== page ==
Reality TV, Inspired

I was sitting back in my seat, thinking of the things I wished to accomplish at the International Builders’ Show in Orlando. The plane was still boarding, and I barely noticed the people filing by with weary business traveler looks on their faces. Imagine my surprise when I realized that sitting next to me was none other than Norm Abram of “This Old House” and “The New Yankee Workshop” fame. He was also on his way to the builders’ show.

As it turns out, Norm is just as personable and nice as he appears on television. We chatted for just about the entire three-hour flight. This led me to thinking about how the industry has changed over the past 30 years. What started out as a novel idea in the 1970s — showing homeowners how construction works while following a project from start to finish — has become an entire entertainment genre; the “how-to” program. If “This Old House” is the granddaddy of How-To programs, then Norm Abram is the godfather of home improvement.

Ironically, the original premise of the show was giving homeowners the information they needed to fix their homes themselves. Of course, it now features high-tech solutions with master craftsmen performing not only repairs, but major improvements. Rarely do homeowners put any sweat equity into their projects because, frankly, it is not cost- or time-effective for the producers. That is why “Ask This Old House” has emerged as the do-it-yourself programming that complements “This Old House.”

Because our residential design/build clients are exposed to Abram, Rich Trethewy and Tommy Silva every week, they expect us to offer the same level of expertise, craftsmanship and service when we’re building their projects. It can be daunting living up to those standards, especially when we know that the TV home improvement guys are not responsible for sales, marketing, labor, cost overruns, etc. (at least on those televised projects).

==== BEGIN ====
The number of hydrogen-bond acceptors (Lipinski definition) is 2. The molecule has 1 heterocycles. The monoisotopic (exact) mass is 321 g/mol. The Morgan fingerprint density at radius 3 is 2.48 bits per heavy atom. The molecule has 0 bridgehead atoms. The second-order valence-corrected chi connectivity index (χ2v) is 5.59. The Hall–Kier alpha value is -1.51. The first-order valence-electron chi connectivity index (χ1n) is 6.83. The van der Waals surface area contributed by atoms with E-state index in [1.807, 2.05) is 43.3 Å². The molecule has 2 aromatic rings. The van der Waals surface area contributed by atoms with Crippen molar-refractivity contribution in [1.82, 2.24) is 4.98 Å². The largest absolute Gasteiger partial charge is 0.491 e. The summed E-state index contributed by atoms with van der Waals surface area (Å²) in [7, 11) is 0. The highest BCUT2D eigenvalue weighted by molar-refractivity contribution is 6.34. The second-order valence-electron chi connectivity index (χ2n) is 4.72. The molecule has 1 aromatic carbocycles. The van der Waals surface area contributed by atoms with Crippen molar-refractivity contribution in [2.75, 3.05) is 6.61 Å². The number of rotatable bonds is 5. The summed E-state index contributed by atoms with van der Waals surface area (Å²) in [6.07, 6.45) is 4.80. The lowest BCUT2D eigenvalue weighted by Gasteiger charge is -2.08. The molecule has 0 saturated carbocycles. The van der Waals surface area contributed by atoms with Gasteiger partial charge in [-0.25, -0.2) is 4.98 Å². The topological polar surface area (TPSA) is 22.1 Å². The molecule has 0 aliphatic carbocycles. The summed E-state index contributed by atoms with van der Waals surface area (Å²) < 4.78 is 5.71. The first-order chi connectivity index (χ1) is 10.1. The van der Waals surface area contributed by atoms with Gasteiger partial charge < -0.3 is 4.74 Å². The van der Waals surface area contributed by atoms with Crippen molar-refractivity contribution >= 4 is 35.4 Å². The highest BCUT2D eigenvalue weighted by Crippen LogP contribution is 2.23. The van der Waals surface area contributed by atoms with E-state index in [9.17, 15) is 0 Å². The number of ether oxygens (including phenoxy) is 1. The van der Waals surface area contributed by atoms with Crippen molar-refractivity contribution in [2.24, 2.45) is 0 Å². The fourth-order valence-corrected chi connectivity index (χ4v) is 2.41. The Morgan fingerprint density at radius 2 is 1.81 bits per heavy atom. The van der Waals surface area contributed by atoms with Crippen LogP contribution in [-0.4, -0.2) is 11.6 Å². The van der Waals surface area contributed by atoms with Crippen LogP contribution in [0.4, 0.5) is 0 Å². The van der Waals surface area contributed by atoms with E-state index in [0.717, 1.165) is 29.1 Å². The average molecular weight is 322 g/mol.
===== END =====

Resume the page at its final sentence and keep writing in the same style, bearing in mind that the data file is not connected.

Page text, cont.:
But it’s important for us to recognize these benchmarks of excellence. Although there is no camera capturing the work of you and your company crew, would you be pleased with the results if there was? Are the on-site workers courteous, clean and professional in their habits? Do they consistently produce quality craftsmanship and take ownership if they make mistakes? Well, Norm and the boys cannot hide their mistakes. Yes, editing can make things look rosier than they are, but it is hard to conceal poor craftsmanship and work habits. Abram became a home improvement icon, not because of pretty-boy looks and sweet talk. His star shines because of his genuine love of the work and his commitment to excellence.

Do homeowners have unrealistic expectations about the design and build process because of television programs? Yes. Does it take more than a week and some gung-ho workers to produce a quality home renovation? Absolutely. But as long as people view these programs and glean home building information from them, we need to acknowledge this phenomenon and educate them about the reality of the building process — which brings me back to Norm Abram.

While my wife was thrilled that I’d met Norm on the plane (and I think fantasized about having him come to our house to work his magic), I was glad to have had the opportunity to thank him for the service he has done for our industry. Not only has he demonstrated how things get done, but he’s also not afraid to tell the homeowner if something is impractical or cannot be done. In that way, he has put the “reality” into reality TV.

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